Tom Hopkins

Setting Realistic Sales Goals

Success conceptAchieving sales volume goals is one of the biggest challenges any automotive salesperson faces. This is a pretty straight forward industry. If you’re not making the cut, you can quickly find yourself cut from the team.

There are so many factors that can affect that final number, that you have to stay on top of every aspect of your sales activities and keep making client contacts.

Hopefully, you are dedicated, professional, and motivated to achieve your auto sales career goals. If you are not, read no further. Instead, start looking for another product to market, something that lights a fire in your belly, something you truly believe in.

If you aren’t truly excited about the product you are offering, it will show in your demeanor or in some little thing you say or do while with potential clients. They’ll sense it, and little doubts and fears will arise in them about purchasing your vehicle. So, first and foremost, in order to achieve anything in this business, you have to believe in your line of vehicles, in the company you represent, and in your own ability to excite others about them.

Let’s assume for now, though, that you do have the knowledge, the belief and the right attitude in place. How do you set and achieve the sales goals? Start, by setting a financial goal for yourself for the year. Break it down into quarters and months. Is the monthly goal realistic? If not, you either need to downsize your goal or super-size your skills. You decide.

Next, consider the average amount you earn on a typical automobile sale. Divide that into your monthly earning goal to see how many vehicles you need to move this month. Consider your gut reaction and first thoughts when you see that number. Is it one of “Hey, I can do that”? Or, is it, “Wow! How am I going to do that?”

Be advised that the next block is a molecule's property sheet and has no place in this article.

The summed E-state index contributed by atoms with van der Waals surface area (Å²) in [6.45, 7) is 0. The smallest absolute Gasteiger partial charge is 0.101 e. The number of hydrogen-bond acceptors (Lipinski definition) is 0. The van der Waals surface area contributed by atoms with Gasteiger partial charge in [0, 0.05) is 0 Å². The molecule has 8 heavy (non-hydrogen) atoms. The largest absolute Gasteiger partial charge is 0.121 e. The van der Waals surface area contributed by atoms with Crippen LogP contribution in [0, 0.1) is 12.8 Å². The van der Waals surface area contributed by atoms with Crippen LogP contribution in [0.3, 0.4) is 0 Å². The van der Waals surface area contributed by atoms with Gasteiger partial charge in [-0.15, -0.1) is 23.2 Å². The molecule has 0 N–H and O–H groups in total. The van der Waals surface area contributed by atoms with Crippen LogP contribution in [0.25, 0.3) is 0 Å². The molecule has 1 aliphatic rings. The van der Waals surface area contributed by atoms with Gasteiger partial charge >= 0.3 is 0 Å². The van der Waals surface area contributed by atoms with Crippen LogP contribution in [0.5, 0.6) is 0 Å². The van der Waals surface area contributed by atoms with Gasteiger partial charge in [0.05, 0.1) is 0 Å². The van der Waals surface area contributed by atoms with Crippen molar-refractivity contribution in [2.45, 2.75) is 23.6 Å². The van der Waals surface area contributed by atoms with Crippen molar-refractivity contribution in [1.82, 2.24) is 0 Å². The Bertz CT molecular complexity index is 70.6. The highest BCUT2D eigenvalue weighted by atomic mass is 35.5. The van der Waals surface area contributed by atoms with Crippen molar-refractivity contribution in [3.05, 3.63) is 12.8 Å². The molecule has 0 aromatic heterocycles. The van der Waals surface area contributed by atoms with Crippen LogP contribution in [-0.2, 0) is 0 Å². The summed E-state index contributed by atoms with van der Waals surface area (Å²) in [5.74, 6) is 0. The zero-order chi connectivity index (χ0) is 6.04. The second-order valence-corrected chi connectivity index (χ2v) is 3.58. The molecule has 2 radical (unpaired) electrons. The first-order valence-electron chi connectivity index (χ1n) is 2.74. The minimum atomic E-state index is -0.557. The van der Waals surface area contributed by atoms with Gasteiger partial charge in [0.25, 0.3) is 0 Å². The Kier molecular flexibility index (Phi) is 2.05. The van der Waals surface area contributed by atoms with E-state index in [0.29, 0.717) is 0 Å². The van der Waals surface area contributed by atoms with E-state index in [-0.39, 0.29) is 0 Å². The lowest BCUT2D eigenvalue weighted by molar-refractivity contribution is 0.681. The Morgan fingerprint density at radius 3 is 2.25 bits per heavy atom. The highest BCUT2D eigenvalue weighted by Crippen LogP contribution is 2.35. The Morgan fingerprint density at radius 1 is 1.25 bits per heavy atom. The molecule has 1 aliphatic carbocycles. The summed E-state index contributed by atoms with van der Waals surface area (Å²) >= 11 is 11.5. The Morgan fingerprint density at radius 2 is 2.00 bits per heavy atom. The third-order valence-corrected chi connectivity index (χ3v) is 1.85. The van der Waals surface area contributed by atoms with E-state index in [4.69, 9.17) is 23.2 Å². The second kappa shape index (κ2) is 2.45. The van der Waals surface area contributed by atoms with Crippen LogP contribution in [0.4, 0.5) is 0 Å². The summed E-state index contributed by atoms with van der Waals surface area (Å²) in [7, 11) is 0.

If it seems easy, consider increasing your sales goal. If it seems like it will be a challenge, good. Your goal should be something that both excites you and makes you stretch a bit each month.

When you’re in stretch-mode:

  • You’ll be open to learning new ways of connecting with people.
  • You’ll look forward to making follow up calls and contacting those who are referred to you.
  • You’ll get out of bed in the morning with excitement to face the day and accomplish something positive.

This next step in achieving your goals is critical: Multiply your sales ratio by the number of vehicles determined above to learn how many people you need to connect with this month. Do you typically sell every fourth client you meet at your dealership? If so, your ratio is 1:4. If you need to get people happily involved in 10 vehicles to achieve your earnings goal, you’ll need to meet 40 of them in order to do so. That’s when you’re working with the law of averages.

Is it realistic for you to meet 40 people this month? If not, again, you either downsize your goals or learn new and better ways to meet people, put them at ease, and get them to like you, trust you, and want to listen to you.

That’s the bottom line of what selling is all about. People buy from people they like.

  • If you’re not like-able, you’re out of luck.
  • If you’re not knowledgeable, they won’t trust you.
  • If you want people to listen to you and take your advice about vehicle ownership, you have to learn to listen to them.
  • If you ask questions and get them talking, they’ll tell you exactly what they want to own…not just the make and model of the vehicle, but the features, the economy, the cool color, whatever it is that will make them say, “Yes, that’s the car for me.”

So, in getting back to these 40 people you need to meet this month, where are you going to connect with them? Hopefully, you’re not one of those salespeople who waits in the lot, hoping the company advertising campaign will bring ‘em in droves. To achieve your automotive selling goals, you have to invest time in reaching out to people all on your own.

Call your past clients to see if they’re still happy with their vehicles. These calls shouldn’t take more than two minutes each. It’s just a way of touching base, making them feel important and giving them an opportunity to tell you once again how happy they are. If they’re happy, you have the right to ask them for referral business. If they’re not, you need to know about it because their unhappiness can cost you a lot of future business.

Knowing your target for meeting people is the way to achieve the sales goals you’re reaching for.

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Permanent link to this article: http://blog.ncm20.com/2015/02/setting-realistic-sales-goals/

Tom Hopkins